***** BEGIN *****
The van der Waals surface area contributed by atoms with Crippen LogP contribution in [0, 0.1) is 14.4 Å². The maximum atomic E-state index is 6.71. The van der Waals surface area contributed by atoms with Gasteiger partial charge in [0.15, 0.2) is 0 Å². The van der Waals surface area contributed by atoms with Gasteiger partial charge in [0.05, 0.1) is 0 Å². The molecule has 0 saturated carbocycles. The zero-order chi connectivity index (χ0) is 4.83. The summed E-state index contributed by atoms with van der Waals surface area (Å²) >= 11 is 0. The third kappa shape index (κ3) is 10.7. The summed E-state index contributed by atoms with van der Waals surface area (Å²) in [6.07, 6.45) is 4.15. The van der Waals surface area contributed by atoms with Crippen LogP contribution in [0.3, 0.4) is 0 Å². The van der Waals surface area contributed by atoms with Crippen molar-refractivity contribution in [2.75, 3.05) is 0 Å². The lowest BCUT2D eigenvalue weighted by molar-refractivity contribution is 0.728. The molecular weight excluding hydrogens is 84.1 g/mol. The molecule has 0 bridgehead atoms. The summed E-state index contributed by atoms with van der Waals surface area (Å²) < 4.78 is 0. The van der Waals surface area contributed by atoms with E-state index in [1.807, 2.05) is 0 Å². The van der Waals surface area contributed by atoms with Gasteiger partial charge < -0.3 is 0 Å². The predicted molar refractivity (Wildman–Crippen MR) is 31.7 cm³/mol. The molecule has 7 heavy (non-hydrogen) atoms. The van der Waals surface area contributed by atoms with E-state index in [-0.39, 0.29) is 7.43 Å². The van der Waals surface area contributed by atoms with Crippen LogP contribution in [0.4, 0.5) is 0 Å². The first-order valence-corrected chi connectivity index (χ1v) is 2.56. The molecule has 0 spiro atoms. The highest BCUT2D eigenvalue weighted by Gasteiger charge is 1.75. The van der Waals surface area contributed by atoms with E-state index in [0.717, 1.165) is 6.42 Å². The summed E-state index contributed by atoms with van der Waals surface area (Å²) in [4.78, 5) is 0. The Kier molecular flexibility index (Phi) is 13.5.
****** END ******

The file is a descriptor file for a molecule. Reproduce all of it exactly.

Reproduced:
The van der Waals surface area contributed by atoms with Crippen LogP contribution in [0, 0.1) is 14.4 Å². The maximum atomic E-state index is 6.71. The van der Waals surface area contributed by atoms with Gasteiger partial charge in [0.15, 0.2) is 0 Å². The van der Waals surface area contributed by atoms with Gasteiger partial charge in [0.05, 0.1) is 0 Å². The molecule has 0 saturated carbocycles. The zero-order chi connectivity index (χ0) is 4.83. The summed E-state index contributed by atoms with van der Waals surface area (Å²) >= 11 is 0. The third kappa shape index (κ3) is 10.7. The summed E-state index contributed by atoms with van der Waals surface area (Å²) in [6.07, 6.45) is 4.15. The van der Waals surface area contributed by atoms with Crippen LogP contribution in [0.3, 0.4) is 0 Å². The van der Waals surface area contributed by atoms with Crippen molar-refractivity contribution in [2.75, 3.05) is 0 Å². The lowest BCUT2D eigenvalue weighted by molar-refractivity contribution is 0.728. The molecular weight excluding hydrogens is 84.1 g/mol. The molecule has 0 bridgehead atoms. The summed E-state index contributed by atoms with van der Waals surface area (Å²) < 4.78 is 0. The van der Waals surface area contributed by atoms with E-state index in [1.807, 2.05) is 0 Å². The van der Waals surface area contributed by atoms with Gasteiger partial charge < -0.3 is 0 Å². The predicted molar refractivity (Wildman–Crippen MR) is 31.7 cm³/mol. The molecule has 7 heavy (non-hydrogen) atoms. The van der Waals surface area contributed by atoms with E-state index in [-0.39, 0.29) is 7.43 Å². The van der Waals surface area contributed by atoms with Crippen LogP contribution in [0.4, 0.5) is 0 Å². The first-order valence-corrected chi connectivity index (χ1v) is 2.56. The molecule has 0 spiro atoms. The highest BCUT2D eigenvalue weighted by Gasteiger charge is 1.75. The van der Waals surface area contributed by atoms with E-state index in [0.717, 1.165) is 6.42 Å². The summed E-state index contributed by atoms with van der Waals surface area (Å²) in [4.78, 5) is 0. The Kier molecular flexibility index (Phi) is 13.5.